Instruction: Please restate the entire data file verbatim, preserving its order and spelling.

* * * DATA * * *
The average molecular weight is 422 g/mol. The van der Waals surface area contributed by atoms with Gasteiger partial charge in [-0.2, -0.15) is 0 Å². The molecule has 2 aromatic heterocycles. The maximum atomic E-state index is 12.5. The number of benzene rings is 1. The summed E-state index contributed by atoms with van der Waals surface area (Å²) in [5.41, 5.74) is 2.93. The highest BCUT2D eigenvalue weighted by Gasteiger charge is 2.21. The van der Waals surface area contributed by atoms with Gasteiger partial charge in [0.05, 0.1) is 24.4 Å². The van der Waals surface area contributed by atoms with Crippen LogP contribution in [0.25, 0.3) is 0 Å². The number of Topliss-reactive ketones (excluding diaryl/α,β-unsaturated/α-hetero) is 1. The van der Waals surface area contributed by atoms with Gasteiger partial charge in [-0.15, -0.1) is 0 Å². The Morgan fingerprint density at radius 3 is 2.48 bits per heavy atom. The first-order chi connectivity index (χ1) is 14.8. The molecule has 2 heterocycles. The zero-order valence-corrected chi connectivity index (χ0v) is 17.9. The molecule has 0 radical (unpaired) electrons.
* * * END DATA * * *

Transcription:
The average molecular weight is 422 g/mol. The van der Waals surface area contributed by atoms with Gasteiger partial charge in [-0.2, -0.15) is 0 Å². The molecule has 2 aromatic heterocycles. The maximum atomic E-state index is 12.5. The number of benzene rings is 1. The summed E-state index contributed by atoms with van der Waals surface area (Å²) in [5.41, 5.74) is 2.93. The highest BCUT2D eigenvalue weighted by Gasteiger charge is 2.21. The van der Waals surface area contributed by atoms with Gasteiger partial charge in [0.05, 0.1) is 24.4 Å². The van der Waals surface area contributed by atoms with Crippen LogP contribution in [0.25, 0.3) is 0 Å². The number of Topliss-reactive ketones (excluding diaryl/α,β-unsaturated/α-hetero) is 1. The van der Waals surface area contributed by atoms with Gasteiger partial charge in [-0.15, -0.1) is 0 Å². The Morgan fingerprint density at radius 3 is 2.48 bits per heavy atom. The first-order chi connectivity index (χ1) is 14.8. The molecule has 2 heterocycles. The zero-order valence-corrected chi connectivity index (χ0v) is 17.9. The molecule has 0 radical (unpaired) electrons.